More special powers for government repression

FRFI 177 February / March 2004

Following the introduction of the Terrorism Act 2000 and the Anti-Terrorism, Crime and Security Act 2001, the Labour government is set to bring in yet another act of Parliament giving it further sweeping powers to suppress dissent. The Civil Contingencies Bill gives government unprecedented power in ‘an emergency’ to ban people from leaving or entering any area, to deploy troops, ban gatherings, requisition property and disregard existing legislation.

Local and regional authorities will be required to draw up detailed plans for dealing with ‘events’, ‘situations’ and ‘catastrophes’. This will involve the creation of a new tier of regional civil defence organisations, described as ‘resilience bodies’ to co-ordinate the response on a local and national level.

Under the new provisions each Regional Coordinator will be assisted by the Regional Military Commander, a police Chief Constable and a Regional Controller from a local council. This group will have colossal power to impose its will on the region it oversees. This is a blueprint for future rule by martial law.

The Bill was published in draft form in June 2003 and was met with alarm and outrage from civil liberties groups, who quite rightly saw the proposed definition of an ‘emergency’ as a blank cheque to any government faced with strikes, demonstrations and a lack of confidence in its abilities to rule by decree.

The parliamentary Joint Committee on the bill took up these criticisms, with the result that when, on 7 January, the government published its response to the consultation, it did so to praise from previously critical MPs and the pressure groups Liberty and Justice. Editorials in The Guardian and Independent, expressed delight that parliamentary democracy was working so well for a change and ‘ministers have listened’. Ironically, as Michael Howard asserts a new Tory agenda, the only daily newspapers to dissent from the back-slapping were the Daily Mail and Evening Standard, which described Labour’s plans as ‘draconian’ and ‘the foundations of a new tyranny’.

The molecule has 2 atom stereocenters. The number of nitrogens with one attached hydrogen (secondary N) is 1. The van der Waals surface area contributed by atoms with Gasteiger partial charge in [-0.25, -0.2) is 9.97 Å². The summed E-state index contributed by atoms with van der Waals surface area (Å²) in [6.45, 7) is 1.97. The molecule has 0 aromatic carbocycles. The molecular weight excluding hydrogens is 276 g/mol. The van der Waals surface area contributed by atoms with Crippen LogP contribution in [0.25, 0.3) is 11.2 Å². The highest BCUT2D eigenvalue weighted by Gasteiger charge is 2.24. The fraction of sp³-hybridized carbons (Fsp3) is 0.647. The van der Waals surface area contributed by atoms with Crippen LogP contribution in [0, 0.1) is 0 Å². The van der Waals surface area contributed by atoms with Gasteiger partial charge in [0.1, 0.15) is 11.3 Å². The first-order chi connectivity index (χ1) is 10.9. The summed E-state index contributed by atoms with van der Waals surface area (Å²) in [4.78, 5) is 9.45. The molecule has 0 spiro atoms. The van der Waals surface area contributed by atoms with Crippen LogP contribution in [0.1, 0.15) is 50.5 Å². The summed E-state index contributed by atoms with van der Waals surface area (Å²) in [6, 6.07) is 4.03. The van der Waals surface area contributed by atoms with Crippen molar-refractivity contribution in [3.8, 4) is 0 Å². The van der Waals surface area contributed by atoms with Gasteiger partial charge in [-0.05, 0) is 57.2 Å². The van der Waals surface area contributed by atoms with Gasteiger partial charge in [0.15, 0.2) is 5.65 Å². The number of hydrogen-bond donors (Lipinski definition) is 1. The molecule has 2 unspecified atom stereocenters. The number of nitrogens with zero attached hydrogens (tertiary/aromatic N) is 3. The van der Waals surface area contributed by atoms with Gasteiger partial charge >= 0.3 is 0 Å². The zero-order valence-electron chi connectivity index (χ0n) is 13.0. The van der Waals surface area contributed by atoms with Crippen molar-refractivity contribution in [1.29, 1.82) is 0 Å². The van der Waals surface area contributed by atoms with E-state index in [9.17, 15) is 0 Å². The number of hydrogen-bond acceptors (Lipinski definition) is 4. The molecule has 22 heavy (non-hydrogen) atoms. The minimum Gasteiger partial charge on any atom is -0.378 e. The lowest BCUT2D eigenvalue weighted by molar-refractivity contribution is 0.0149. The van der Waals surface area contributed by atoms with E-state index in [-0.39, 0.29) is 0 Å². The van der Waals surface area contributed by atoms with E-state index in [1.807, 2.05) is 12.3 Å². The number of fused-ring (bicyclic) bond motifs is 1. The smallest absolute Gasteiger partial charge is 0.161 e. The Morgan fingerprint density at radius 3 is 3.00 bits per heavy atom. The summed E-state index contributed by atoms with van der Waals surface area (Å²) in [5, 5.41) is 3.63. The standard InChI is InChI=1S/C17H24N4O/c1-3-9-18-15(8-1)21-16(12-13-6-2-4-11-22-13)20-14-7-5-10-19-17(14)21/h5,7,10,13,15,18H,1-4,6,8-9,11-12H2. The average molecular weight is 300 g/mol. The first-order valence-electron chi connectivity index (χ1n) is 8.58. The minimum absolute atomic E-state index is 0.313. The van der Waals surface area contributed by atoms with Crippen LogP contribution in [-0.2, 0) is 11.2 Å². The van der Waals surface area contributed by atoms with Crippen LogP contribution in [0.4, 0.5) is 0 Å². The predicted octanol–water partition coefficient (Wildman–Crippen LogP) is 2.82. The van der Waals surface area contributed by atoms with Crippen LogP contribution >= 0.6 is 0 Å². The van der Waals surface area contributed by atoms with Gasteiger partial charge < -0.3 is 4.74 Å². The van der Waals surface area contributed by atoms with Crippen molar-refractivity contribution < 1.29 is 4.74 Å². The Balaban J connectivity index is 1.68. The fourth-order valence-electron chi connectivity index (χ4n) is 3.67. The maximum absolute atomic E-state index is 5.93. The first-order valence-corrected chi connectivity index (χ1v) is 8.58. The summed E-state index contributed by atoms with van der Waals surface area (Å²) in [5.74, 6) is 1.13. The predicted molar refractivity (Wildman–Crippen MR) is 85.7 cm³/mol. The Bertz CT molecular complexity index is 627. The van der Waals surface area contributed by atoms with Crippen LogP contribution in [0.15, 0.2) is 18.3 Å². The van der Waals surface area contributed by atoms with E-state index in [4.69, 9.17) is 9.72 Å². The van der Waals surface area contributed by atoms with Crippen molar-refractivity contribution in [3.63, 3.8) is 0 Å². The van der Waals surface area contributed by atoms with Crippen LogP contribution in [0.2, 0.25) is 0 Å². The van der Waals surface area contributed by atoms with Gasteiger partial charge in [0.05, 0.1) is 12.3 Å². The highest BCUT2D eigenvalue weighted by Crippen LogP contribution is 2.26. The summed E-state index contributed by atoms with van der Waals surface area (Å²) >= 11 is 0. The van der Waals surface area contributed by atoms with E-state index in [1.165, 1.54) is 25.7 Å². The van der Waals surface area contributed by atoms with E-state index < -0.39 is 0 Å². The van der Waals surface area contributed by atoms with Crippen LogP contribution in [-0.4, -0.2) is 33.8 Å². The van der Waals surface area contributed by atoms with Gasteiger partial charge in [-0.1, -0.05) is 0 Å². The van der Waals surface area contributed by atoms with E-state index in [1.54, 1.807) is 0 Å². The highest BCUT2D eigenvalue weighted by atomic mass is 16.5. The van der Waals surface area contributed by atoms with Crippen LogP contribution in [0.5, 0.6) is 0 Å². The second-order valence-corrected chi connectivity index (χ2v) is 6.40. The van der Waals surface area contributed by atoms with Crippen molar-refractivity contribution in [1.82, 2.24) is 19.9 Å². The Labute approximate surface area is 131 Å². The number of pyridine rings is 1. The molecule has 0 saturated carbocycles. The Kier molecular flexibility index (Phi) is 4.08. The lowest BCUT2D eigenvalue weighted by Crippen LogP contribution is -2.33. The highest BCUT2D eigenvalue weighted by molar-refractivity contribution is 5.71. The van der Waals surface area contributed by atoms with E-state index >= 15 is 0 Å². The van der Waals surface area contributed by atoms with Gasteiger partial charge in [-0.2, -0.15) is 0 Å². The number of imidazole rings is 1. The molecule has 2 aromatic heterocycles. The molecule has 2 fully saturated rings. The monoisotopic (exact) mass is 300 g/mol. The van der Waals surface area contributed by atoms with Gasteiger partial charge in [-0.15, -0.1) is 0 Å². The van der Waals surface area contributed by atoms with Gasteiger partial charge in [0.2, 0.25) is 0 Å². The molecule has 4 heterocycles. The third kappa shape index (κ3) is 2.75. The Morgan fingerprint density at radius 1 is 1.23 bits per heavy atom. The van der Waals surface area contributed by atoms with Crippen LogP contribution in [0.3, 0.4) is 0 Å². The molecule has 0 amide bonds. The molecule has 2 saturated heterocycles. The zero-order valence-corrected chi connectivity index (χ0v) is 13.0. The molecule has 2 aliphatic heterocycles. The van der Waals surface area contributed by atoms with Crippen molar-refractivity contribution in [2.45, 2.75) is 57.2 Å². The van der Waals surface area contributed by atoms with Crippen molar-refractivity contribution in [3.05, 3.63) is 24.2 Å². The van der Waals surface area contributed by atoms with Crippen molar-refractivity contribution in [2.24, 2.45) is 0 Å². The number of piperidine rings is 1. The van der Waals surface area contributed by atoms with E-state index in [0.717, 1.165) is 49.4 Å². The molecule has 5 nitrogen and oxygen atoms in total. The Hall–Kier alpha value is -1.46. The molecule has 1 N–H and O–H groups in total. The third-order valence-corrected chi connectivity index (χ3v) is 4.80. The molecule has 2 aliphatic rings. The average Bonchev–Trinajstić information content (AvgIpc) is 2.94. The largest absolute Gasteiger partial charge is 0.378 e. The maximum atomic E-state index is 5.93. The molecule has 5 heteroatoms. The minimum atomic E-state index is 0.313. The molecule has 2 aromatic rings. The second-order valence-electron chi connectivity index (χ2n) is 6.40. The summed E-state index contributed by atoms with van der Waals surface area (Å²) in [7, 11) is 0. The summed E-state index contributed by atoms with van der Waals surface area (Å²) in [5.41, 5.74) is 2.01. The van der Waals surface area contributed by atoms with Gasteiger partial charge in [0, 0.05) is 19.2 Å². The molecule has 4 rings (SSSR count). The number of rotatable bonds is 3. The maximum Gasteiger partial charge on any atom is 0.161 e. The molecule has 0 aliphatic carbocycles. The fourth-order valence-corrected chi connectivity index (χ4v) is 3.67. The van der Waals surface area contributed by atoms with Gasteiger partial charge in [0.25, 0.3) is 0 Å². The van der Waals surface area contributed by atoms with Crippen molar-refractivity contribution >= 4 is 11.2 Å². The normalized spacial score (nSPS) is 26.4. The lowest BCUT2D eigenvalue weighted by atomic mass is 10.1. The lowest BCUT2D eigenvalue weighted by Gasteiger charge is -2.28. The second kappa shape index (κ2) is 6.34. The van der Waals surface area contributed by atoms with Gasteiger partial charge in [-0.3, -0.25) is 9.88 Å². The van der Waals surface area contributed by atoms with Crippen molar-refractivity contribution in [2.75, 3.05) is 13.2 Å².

In fact the ministers haven’t listened at all, and as the magazine Statewatch points out, the amended Bill ‘has preserved nearly all the powers it originally proposed – albeit in a different form – and added new contentious provisions which were not in the first draft’.

The original Bill defined an emergency as any event that ‘presents a serious threat to human welfare, the environment, political, administrative or economic stability, and the security of the UK or part of it’. The amended version removes ‘political, administrative or economic stability’ from that definition, but redefines ‘human welfare’ as ‘disruption of a supply of money, food, water, energy or fuel’. New clauses are then inserted giving the government power to use emergency regulations for ‘protecting or restoring the activities of banks and other financial institutions...activities of Her Majesty’s government [and]...the performance of public functions’. In other words, preserving the political, administrative and economic status quo.

The previous requirement for states of emergency to be declared by royal proclamation is removed and the power to invoke emergency powers given to ministers. As Statewatch argues:

‘The issuing of an “order” that a “situation” or “event” exists or is about to occur is not the same as a “declaration of a state of emergency”. It would allow governments enormous discretion and allow them to mix ongoing business in normal times with powers that are intended to deal with peacetime emergencies. This new “normality” could see parts of cities or whole towns subject to exceptional laws and controls in the same way that emergency laws have been in place in Northern Ireland for more than thirty years.’
Nicki Jameson

 

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